London’s police force is mounting its biggest ever operation in response to the death of Queen Elizabeth II, culminating in her state funeral on Monday, according to a senior officer.
Stuart Cundy, deputy assistant commissioner at the Metropolitan Police, said on Friday that the safeguarding of foreign leaders and other dignitaries attending the funeral would amount to the “single largest global protection operation ever undertaken by the Met”.
Leaders who have confirmed that they will be attending the funeral in the UK capital include US president Joe Biden, European Commission president Ursula von der Leyen and Australian prime minister Anthony Albanese. Hundreds of dignitaries are arriving from across the world, including members of several royal families.
Thousands of Met police officers are being deployed and 2,000 reinforcements have been brought in from almost every other force across the UK.
About 1mn people are expected to flock to London on Monday, and the police operation to secure events is the most complex in the history of the British capital, partly reflecting how there is no physical perimeter around many of the proceedings.
“This will be the largest single policing event that the Met police has undertaken, larger than the 2012 Olympics, larger than the [Queen’s] platinum jubilee weekend [in June],” said Cundy.
He added the Met would be using every resource at its disposal, ranging from sniffer dogs and horses to helicopters and surveillance. Armed and unarmed officers will be on patrol across central London.
In the background, MI5, Britain’s domestic security service, and GCHQ, the signals intelligence agency, will be on the lookout for any plots to disrupt events, and SAS soldiers will be on standby.
“Our contingency planning considers a whole range of scenarios including terror attacks, criminal activity and crowd surging,” said Cundy.
He added that an incident in the capital’s West End on Friday in which two police officers were stabbed was not considered as terror-related, or connected to events surrounding the Queen’s death.
But Cundy said: “The fact that two of our brave colleagues have been attacked in central London brings into sharp focus the need for all officers on duty and members of the public to keep that vigilance.”
Police will be closing roads from Sunday in preparation for the funeral and erecting 36km of barriers to control the flow of crowds.
The funeral will take place in Westminster Abbey in front of a congregation of about 2,000 invited guests. After the service, the Queen’s coffin will be taken by gun carriage in a procession led by King Charles III from the abbey to Wellington Arch at Hyde Park Corner, and then travel by hearse to Windsor for a private burial.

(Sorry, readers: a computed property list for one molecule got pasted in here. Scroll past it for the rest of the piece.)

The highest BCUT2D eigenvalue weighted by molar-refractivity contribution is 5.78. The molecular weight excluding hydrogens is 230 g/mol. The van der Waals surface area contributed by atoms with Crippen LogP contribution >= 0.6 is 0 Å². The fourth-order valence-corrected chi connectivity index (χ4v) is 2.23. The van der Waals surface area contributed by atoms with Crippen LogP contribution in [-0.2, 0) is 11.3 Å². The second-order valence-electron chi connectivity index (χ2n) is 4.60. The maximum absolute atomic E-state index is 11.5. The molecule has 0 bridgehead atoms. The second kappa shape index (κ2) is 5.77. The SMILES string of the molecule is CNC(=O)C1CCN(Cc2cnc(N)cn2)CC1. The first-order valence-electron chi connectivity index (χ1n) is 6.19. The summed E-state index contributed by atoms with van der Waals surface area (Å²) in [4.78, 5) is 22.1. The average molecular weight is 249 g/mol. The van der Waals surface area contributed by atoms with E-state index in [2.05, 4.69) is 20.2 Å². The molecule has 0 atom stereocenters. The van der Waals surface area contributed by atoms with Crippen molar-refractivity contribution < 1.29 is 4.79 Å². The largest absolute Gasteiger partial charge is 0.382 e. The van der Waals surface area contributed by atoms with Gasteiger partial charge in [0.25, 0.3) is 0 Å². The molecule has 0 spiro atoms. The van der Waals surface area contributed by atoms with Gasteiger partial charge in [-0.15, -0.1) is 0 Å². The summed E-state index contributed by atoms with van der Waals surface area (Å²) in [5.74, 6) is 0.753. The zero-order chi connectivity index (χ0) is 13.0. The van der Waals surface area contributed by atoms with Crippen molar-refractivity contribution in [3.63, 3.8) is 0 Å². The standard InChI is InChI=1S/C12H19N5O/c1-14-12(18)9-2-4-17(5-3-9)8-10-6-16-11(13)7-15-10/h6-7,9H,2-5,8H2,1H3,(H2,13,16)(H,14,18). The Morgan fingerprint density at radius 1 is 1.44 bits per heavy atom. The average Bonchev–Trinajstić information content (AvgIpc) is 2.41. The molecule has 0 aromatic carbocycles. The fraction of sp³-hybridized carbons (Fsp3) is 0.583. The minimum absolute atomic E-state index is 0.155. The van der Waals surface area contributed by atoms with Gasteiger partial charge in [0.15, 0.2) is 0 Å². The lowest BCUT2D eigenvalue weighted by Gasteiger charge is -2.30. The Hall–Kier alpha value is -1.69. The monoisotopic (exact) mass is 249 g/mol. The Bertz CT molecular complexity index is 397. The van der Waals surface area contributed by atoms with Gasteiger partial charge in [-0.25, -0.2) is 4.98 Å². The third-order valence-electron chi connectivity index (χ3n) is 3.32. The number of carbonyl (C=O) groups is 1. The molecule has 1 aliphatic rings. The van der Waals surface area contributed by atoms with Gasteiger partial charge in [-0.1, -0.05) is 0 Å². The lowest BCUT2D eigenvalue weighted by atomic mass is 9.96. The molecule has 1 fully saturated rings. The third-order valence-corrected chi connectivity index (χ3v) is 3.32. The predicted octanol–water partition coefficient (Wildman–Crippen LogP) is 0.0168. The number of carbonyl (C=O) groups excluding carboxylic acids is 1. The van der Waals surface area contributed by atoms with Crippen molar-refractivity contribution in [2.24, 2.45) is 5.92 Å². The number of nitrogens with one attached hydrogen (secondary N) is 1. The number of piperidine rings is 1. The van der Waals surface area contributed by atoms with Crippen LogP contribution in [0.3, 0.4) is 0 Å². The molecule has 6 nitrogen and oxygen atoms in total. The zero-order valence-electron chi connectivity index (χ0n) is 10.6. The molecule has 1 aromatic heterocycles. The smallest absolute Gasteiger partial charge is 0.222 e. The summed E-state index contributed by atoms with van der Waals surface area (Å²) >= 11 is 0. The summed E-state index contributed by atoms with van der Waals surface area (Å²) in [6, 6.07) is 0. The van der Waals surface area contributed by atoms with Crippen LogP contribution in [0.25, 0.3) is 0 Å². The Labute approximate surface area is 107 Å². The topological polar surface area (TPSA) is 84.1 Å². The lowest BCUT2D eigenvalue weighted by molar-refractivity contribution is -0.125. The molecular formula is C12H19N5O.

Following a public backlash against the arrest of anti-monarchy protesters, the Met is attempting to handle any demonstrations sensitively. “We will only take action where it is absolutely necessary,” said Cundy.
Andy Byford, Transport for London commissioner, said organisers were preparing for about 1mn people to congregate in the immediate area around the funeral at Westminster, as well as royal palaces and royal parks.
He said there would be “unprecedented numbers of people in a comparatively confined space within the middle of the city”, but that London’s public transport system had the capacity to cope.
He said the funeral on Monday represented the biggest challenge for London’s transport network since the 2012 Olympics.
The government’s co-ordination of Operation London Bridge, the code name for plans surrounding the Queen’s death, is being led by Nadhim Zahawi, chancellor of the Duchy of Lancaster.
Zahawi chairs a daily meeting of ministers and officials in Cobra, or Cabinet Office Briefing Room A, in Whitehall.
Prime minister Liz Truss chaired the first Cobra meeting convened after the Queen’s death, but has left most of the co-ordination to Zahawi, as she focused on official duties linked to the 10-day period of national mourning.
Ministers including home secretary Suella Braverman and defence secretary Ben Wallace, have taken part in the Cobra meetings, which have also involved Sir Mark Rowley, the Met commissioner, and Sadiq Khan, mayor of London.
About 100 Whitehall officials have formed the core of the Operation London Bridge planning team, and their work has been informed by reviews of previous state funerals going back to Queen Victoria.